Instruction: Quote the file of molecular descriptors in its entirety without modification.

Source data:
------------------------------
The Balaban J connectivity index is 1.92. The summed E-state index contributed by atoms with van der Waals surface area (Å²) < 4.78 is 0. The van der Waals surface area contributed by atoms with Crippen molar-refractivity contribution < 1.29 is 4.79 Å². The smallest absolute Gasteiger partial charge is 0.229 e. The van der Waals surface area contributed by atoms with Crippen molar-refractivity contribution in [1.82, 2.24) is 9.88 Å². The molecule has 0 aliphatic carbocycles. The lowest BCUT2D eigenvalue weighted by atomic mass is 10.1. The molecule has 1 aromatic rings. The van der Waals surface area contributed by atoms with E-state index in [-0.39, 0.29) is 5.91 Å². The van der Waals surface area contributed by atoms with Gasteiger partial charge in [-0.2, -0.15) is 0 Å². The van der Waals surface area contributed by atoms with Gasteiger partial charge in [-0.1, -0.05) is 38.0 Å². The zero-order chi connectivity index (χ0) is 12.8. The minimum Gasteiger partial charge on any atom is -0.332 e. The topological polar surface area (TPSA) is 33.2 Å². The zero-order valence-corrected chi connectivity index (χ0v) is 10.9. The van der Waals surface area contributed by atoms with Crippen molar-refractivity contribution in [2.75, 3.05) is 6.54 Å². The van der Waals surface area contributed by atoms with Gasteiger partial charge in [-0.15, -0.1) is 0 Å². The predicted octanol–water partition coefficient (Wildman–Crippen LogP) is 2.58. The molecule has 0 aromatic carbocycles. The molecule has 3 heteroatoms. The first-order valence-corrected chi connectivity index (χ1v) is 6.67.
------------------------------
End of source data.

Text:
The Balaban J connectivity index is 1.92. The summed E-state index contributed by atoms with van der Waals surface area (Å²) < 4.78 is 0. The van der Waals surface area contributed by atoms with Crippen molar-refractivity contribution < 1.29 is 4.79 Å². The smallest absolute Gasteiger partial charge is 0.229 e. The van der Waals surface area contributed by atoms with Crippen molar-refractivity contribution in [1.82, 2.24) is 9.88 Å². The molecule has 0 aliphatic carbocycles. The lowest BCUT2D eigenvalue weighted by atomic mass is 10.1. The molecule has 1 aromatic rings. The van der Waals surface area contributed by atoms with E-state index in [-0.39, 0.29) is 5.91 Å². The van der Waals surface area contributed by atoms with Gasteiger partial charge in [-0.2, -0.15) is 0 Å². The van der Waals surface area contributed by atoms with Gasteiger partial charge in [-0.1, -0.05) is 38.0 Å². The zero-order chi connectivity index (χ0) is 12.8. The minimum Gasteiger partial charge on any atom is -0.332 e. The topological polar surface area (TPSA) is 33.2 Å². The zero-order valence-corrected chi connectivity index (χ0v) is 10.9. The van der Waals surface area contributed by atoms with Crippen molar-refractivity contribution in [2.75, 3.05) is 6.54 Å². The van der Waals surface area contributed by atoms with Gasteiger partial charge in [-0.15, -0.1) is 0 Å². The predicted octanol–water partition coefficient (Wildman–Crippen LogP) is 2.58. The molecule has 0 aromatic carbocycles. The molecule has 3 heteroatoms. The first-order valence-corrected chi connectivity index (χ1v) is 6.67.